Ghosts is a place where poetry meets prose. It is a feast of observation and consideration, overflowing with rich imagery and mournful with the feeling of time and experience passing, fading, ghost-like into transparency, and non-existence.
Figes, born in Berlin in 1932 to secular Jewish parents, was brought to England in 1939. She is best known for Patriarchal Attitudes, an early book of feminist social analysis. Her 1984 novel, Light, illuminates a day in the life of impressionist master Claude Monet. The skill she had nurtured with that work returns in full flower here. If her dollops of verbiage were not so rich, one might be tempted to consider her work literary pointillism. There is not, I believe a paragraph in this book that exceeds eight lines in length.
An unnamed woman of a certain age observes her world through four seasons. She recalls her youth, visits her ailing mother, has some time with her father, her grown children, lets us in on the associations she has with the various sights and sounds of the places she visits, and with this or that object that carries the weight of her history. She remembers a lover, sees in the pedestrian sights and sounds of her day-to-day the ghosts of her past, memories.
the shadows multiply. They lurk in the texture of old bricks, faced stone, and gloomy basements. Where someone used to practice his violin, hour after hour, where I broke my heel on the kerb, where servant girls in uniform walked dogs, took messages, were she eloped with her poet. Where I walk.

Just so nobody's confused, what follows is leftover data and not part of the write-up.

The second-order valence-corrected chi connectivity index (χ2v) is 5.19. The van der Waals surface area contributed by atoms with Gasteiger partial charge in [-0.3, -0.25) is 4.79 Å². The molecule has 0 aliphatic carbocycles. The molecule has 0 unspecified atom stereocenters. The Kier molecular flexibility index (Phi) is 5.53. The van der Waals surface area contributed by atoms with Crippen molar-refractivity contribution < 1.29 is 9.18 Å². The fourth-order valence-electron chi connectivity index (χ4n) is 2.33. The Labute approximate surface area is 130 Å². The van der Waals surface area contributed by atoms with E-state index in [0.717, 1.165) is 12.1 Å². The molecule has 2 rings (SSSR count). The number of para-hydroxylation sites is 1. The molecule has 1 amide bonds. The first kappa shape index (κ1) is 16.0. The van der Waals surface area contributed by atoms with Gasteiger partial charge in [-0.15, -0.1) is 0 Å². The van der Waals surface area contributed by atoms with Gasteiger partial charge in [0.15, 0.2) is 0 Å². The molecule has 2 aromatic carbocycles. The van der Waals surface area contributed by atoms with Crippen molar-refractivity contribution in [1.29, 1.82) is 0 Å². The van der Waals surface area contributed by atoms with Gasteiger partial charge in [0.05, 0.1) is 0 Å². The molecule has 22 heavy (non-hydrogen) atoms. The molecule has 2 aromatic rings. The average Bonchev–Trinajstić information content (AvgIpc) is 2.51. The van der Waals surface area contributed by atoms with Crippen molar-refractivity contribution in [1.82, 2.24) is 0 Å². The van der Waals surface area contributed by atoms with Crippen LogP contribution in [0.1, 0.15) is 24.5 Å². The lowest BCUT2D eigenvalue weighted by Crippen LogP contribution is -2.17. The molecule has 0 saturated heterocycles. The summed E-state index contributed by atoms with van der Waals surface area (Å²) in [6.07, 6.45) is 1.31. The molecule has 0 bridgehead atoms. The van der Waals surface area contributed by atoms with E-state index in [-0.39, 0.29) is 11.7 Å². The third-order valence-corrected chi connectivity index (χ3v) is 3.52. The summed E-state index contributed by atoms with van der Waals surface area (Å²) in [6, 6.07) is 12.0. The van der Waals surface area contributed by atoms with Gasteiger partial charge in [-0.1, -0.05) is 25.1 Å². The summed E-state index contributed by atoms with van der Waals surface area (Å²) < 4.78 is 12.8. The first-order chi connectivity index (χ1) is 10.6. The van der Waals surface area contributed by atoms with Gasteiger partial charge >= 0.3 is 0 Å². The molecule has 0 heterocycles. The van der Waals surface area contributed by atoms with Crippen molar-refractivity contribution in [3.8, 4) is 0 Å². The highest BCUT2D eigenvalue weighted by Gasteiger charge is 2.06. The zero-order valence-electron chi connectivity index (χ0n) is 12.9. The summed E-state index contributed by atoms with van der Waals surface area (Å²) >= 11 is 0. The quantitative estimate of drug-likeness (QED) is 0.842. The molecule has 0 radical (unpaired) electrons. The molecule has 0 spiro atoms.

I think of it, this continuum, as I walk along the pavement, one two, one two, crossing the lines, crossing the road where traffic thunders. And we shall all be changed utterly, in the twinkling of an eye.
I can certainly relate. I was not so long ago that I walked with my youngest through Greenwich Village, pointing out to her this or that place that was a part of my past—I dated a woman who lived on that street; I took classes in that building; I attended a frat party there that changed my life; Hendrix recorded there; I bought such and such in that store; we hung out there in that park—specific locations where ghosts reside, lying in wait for our presence to give them a bit more ectoplasm, however temporary. They do get dimmer with time.
This relates somehow to the book I read just prior, Colson Whitehead’s Zone One, which, among other things, is a paean to a place, Manhattan, the associations one has, memories, the changes one sees over time. I am not sure Figes would consider her rendering the sort of love story that Whitehead tells. Hers has more to do with the individual perceiving the haunting of the past in the now and looking beyond that to an invisible tomorrow. For Whitehead, the city may or may not be taken over by zombies, but it is eternal. For Figes, all is fleeting.
Nothing comes back. The eye sees for a moment, the ear hears, but look, now it is gone.
At times I think I have no sense of the actual. Are things really here at all, I wonder, are any of us present? I think of my brain as a film negative that has been doubly, perhaps trebly exposed.
Ghosts is not so much a linear narrative. It is a consideration of a life in the rearview, a glance here, a look there, and a consideration of where permanence might lie, or not, with each element beautifully crafted. You could open this book to any page and be dazzled. This is not a new book. It was published in 1988, and I came upon it accidentally. It merits attention. There is such beauty in the writing that it surely needs only to be seen by more readers for the images there to retain their substance. Eva Figes died at the age of 80 in 2012. The legacy she left will remain with us for a long time. Ghosts is a book that should definitely not be allowed to fade away.
The wiki page for Eva Figes
An obit by her friend , Eva Tucker, in the Guardian
An interesting article on Figes in the Guardian
Posted September 6, 2013